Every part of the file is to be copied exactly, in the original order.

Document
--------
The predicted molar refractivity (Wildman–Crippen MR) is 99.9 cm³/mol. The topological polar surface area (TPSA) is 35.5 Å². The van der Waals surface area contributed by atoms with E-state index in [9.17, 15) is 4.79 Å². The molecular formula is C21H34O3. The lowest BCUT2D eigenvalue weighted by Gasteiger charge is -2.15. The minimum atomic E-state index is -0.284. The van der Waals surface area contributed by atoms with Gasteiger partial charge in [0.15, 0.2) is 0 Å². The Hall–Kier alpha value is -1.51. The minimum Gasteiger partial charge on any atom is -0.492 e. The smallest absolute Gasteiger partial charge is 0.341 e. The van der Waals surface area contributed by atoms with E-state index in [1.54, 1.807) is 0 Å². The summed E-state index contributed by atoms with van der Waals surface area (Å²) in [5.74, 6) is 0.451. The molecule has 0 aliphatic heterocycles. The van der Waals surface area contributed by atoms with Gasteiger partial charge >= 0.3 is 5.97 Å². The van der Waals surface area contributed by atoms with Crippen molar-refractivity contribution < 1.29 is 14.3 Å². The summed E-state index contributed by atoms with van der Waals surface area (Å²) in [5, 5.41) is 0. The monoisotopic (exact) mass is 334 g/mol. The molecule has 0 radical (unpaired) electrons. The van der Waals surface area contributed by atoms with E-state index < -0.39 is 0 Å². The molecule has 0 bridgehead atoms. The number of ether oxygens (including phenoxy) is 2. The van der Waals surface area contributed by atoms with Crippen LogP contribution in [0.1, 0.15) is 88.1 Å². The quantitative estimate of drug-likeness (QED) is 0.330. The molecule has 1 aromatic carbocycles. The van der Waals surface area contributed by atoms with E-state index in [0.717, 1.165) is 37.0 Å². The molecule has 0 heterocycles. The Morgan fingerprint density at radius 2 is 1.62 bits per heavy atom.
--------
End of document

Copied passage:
The predicted molar refractivity (Wildman–Crippen MR) is 99.9 cm³/mol. The topological polar surface area (TPSA) is 35.5 Å². The van der Waals surface area contributed by atoms with E-state index in [9.17, 15) is 4.79 Å². The molecular formula is C21H34O3. The lowest BCUT2D eigenvalue weighted by Gasteiger charge is -2.15. The minimum atomic E-state index is -0.284. The van der Waals surface area contributed by atoms with Gasteiger partial charge in [0.15, 0.2) is 0 Å². The Hall–Kier alpha value is -1.51. The minimum Gasteiger partial charge on any atom is -0.492 e. The smallest absolute Gasteiger partial charge is 0.341 e. The van der Waals surface area contributed by atoms with E-state index in [1.54, 1.807) is 0 Å². The summed E-state index contributed by atoms with van der Waals surface area (Å²) in [5.74, 6) is 0.451. The molecule has 0 aliphatic heterocycles. The van der Waals surface area contributed by atoms with Gasteiger partial charge >= 0.3 is 5.97 Å². The van der Waals surface area contributed by atoms with Crippen molar-refractivity contribution < 1.29 is 14.3 Å². The summed E-state index contributed by atoms with van der Waals surface area (Å²) in [5, 5.41) is 0. The monoisotopic (exact) mass is 334 g/mol. The molecule has 0 radical (unpaired) electrons. The van der Waals surface area contributed by atoms with E-state index < -0.39 is 0 Å². The molecule has 0 bridgehead atoms. The number of ether oxygens (including phenoxy) is 2. The van der Waals surface area contributed by atoms with Crippen LogP contribution in [0.1, 0.15) is 88.1 Å². The quantitative estimate of drug-likeness (QED) is 0.330. The molecule has 1 aromatic carbocycles. The van der Waals surface area contributed by atoms with E-state index in [0.717, 1.165) is 37.0 Å². The molecule has 0 heterocycles. The Morgan fingerprint density at radius 2 is 1.62 bits per heavy atom.